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Should new legislation be released to the media before it goes to the European Parliament?

 The new Telecoms Regulation is due to be presented to the European Parliament tomorrow. Butthe entire draft with all of its accompanying documents was sent  to the media today. Even as I write this,  it is circulating on the Internet. Not a leak. The  official final draft. In my opinion, this is a breach of protocol. Surely, the Parliament should be told first, especially when the measures in the Regulation are so controversial?

 When Viviane Reding, as Information Society Commissioner,  wanted to introduce controversial copyright measures into the 2009 Telecoms Package, she was advised by her head of unit that it would be disastrous: words to the effect of ‘if she thinks she can do that and keep control, she is wrong!’.

 So it is now for Neelie Kroes over net neutrality. Including a provision allowing prioritisation of traffic was bound to be inflammatory (see Reding tackles Kroes: new EU telecoms law puts free speech at risk). Does the Commission not recall ACTA? The protests were not just about copyright, many of the protesters confused the ACTA issues with net neutrality. It’s the Internet, and the right to communicate unhindered and not to be controlled by large corporates, that is what people really get upset about.

 And another thing. Leaking it to the media, prior to presenting it to the European Parliament, is a serious breach of protocol. The Parliament should get the Regulation first, then the media. And the Commission should retain its gravitas and keep its mouth firmly closed.

 When I was doing my research for the 2009 Telecoms Package,  I had discussions with lobbyists of all colours, and  it was clear that they regard it as bad form if the Commission tips off the media before the Parliamentary presentation.

 The embargo that was, in my opinion, naively placed on Telecoms Regulation, has already been broken and the official version of the Telecoms Regulation  is available to download.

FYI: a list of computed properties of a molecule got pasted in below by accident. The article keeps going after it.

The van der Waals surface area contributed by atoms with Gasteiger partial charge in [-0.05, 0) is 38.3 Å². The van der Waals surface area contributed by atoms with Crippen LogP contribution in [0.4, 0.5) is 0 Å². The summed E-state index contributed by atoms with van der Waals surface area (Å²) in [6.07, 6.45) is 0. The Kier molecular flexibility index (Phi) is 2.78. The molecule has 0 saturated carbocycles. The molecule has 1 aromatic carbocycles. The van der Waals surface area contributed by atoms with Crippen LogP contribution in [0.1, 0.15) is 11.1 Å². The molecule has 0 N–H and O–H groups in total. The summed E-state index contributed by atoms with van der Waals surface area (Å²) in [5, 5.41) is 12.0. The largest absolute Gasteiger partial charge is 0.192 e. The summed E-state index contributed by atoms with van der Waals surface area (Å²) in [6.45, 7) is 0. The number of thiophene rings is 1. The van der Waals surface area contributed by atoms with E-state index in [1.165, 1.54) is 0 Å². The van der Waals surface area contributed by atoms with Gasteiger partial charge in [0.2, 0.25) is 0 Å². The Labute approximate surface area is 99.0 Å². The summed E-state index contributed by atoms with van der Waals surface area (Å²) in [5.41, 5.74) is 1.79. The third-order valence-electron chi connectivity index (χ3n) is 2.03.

Mre Reding has come to regret her mistake. I do wonder how it will rebound on Mrs Kroes.

 However, for the benefit of the Commisson, I received a copy yesterday of a draft that is almost the same as the one released today – with one significant difference that I can see. It appears to be a mistake in the drafting, but it does make a substantive difference.

 I will comment later today on the earlier leaked draft, and tomorrow on the official version, and the mistake.

**The proposal is formally known as the Regulation laying down measures to complete the European single market for electronic communications and to achieve a Connected Continent.

 For the story of the 2009 Telecoms Package and Viviane Reding’s controversial move, see my book The Copyright Enforcement Enigma Internet Politics and the Telecoms Package


This is an original article from Iptegrity.com and reflects research that I have carried out. If you refer to it or to its content, please cite my name as the author, and provide a link back to iptegrity.com. Media and Academics – please cite as Monica Horten, 2013,   10  September  2013. Commercial users - please contact me.

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Copyright Enforcement Enigma launch, March 2012

In 2012, I presented my PhD research in the European Parliament.

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Iptegrity.com is the website of Dr Monica Horten. I’ve been analysing analysing digital policy since 2008. Way back then, I identified how issues around rights can influence Internet policy, and that has been a thread throughout all of my research. I hold a PhD in EU Communications Policy from the University of Westminster (2010), and a Post-graduate diploma in marketing.   I’ve served as an independent expert on the Council of Europe  Committee on Internet Freedoms, and was involved in a capacity building project in Moldova, Georgia, and Ukraine. I am currently (from June 2022)  Policy Manager - Freedom of Expression, with the Open Rights Group. For more, see About Iptegrity

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